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Mariano Rivera's peers have great respect for his accomplishments ahead of Hall induction

New York Yankees pitcher Mariano Rivera raises his

New York Yankees pitcher Mariano Rivera raises his cap during his retirement ceremony at Yankee Stadium before the baseball game against the San Francisco Giants. (September 22, 2013) Photo Credit: Kathleen Malone-Van Dyke Photo Credit: Kathleen Malone-Van Dyke/Kathleen Malone-Van Dyke

What CC Sabathia remembered most was the “security” Mariano Rivera provided.

“You knew the game was over,” Sabathia said.

The delivery stood out to pitching coach Larry Rothschild.

“He repeated his delivery better than anybody I’ve ever seen,” said Rothschild, in his 45th year in professional baseball and Rivera’s pitching coach with the Yankees from 2011-13.

Aaron Boone, a teammate for three months after coming over via trade in 2003, called the closer “this almost perfect competitor.”

For Dellin Betances, mentored early in his career by Rivera — who will enter the Hall of Fame on Sunday as the first player ever elected unanimously —  it was the ability to put the previous day’s result behind him.

Every reliever talks about the need to “turn the page,” but not nearly as many are successful at it.

“It’s hard,” Betances said. “Really hard.”

J.A. Happ, in his 13th big-league season, never played with Rivera, but like just about everyone else in the game, admired him from afar. He recalled his teammates’ reaction after facing Rivera and his feared cutter.

“I know how hitters adjust and I know how smart hitters are, and to know that those guys are still coming back [to the dugout] kind of shaking their heads,” Happ said. “To be unable to make an adjustment to someone doing that [throwing one pitch] is hard to comprehend, really.”

He added: “As a pitcher, you can’t grasp being that great and throwing one pitch. You’d talk to hitters and they’re kind of saying the same thing — you know it’s coming and you still can’t hit it.”

The cutter, of course, helped Rivera amass a record 652 saves over 19 seasons and, perhaps more astounding, compile a 0.70 ERA and 0.76 WHIP in 171 career postseason innings (in which he allowed only two homers) in that time.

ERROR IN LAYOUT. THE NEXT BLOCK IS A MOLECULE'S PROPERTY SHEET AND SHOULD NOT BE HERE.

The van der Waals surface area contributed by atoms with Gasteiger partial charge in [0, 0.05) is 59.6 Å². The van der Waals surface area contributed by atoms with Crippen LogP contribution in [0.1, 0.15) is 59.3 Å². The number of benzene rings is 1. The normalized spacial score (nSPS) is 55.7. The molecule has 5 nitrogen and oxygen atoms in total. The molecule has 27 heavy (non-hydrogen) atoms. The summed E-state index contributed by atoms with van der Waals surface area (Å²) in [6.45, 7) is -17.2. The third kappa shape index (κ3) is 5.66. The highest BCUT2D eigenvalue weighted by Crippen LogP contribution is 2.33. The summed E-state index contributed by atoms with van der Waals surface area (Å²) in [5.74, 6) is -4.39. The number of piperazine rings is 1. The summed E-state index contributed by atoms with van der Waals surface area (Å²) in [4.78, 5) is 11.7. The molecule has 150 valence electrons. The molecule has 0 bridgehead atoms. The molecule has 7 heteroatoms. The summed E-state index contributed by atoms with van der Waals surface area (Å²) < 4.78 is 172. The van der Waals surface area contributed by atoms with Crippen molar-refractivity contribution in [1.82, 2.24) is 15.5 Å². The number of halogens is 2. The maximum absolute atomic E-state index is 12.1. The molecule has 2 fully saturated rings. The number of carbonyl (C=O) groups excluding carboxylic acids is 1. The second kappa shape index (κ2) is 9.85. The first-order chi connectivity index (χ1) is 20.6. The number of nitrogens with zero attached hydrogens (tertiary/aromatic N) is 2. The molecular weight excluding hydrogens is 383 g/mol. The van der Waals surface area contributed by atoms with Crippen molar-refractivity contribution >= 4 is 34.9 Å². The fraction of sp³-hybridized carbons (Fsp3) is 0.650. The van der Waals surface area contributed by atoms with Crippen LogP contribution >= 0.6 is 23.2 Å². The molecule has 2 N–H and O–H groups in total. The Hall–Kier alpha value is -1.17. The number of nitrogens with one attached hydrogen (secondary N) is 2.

“When a guy can do what he did throwing one pitch, it tells you how good that pitch is and how good he is at commanding it and knowing what to do with it,” Rothschild said. “And did it in an easy fashion. I think it’s a little misleading that everybody says he did things so easy because he worked at it and the game’s not easy. He made it look easy, but it’s not.”

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Rivera posted a 3.15 ERA in 2007, the “worst” ERA in his career as a full-time reliever. Then, in his last six years — his age 38-43 seasons — he saved 209 games with a 1.80 ERA and 0.87 WHIP.

It was year-after-year consistency at a position that notoriously lends itself to inconsistency.

“[He was] just unaffected by all that goes on around you, and that can be a distraction in this game,” Boone said. “The ability to in that role to just completely turn the page. I remember when I got traded here at the deadline in '03 he went through a stretch where he had a couple of rough outings and I remember even hearing some boos for Mariano and I was like ‘wow.’ And then he went on a probably 2 ½-month tear after that where he was the lights-out closer he pretty much was his entire career.”

Rivera surrendered the lead in three of four appearances after Boone made his Yankees debut and then went 15-for-15 in saves down the stretch.

Betances, an All-Star from 2014-17, several times referred to Rivera’s ability to treat every save situation the same, whether good or bad.

“Just his poise, the way he was able to handle all of those saves,” Betances said. “A big save, a blown save, a save in the middle of July, every day was a new day, that’s how he treated it. I think that’s the biggest thing. Always poised and under control. Nothing ever seemed to faze him.”

Sabathia, who might join Rivera in Cooperstown someday, looked at the total body of work and shook his head at the consistency.

“That’s amazing,” said the lefthander, set to retire after this season, his 19th in the majors. “Nobody can do that. And I don’t think anybody will ever be able to do it again.”

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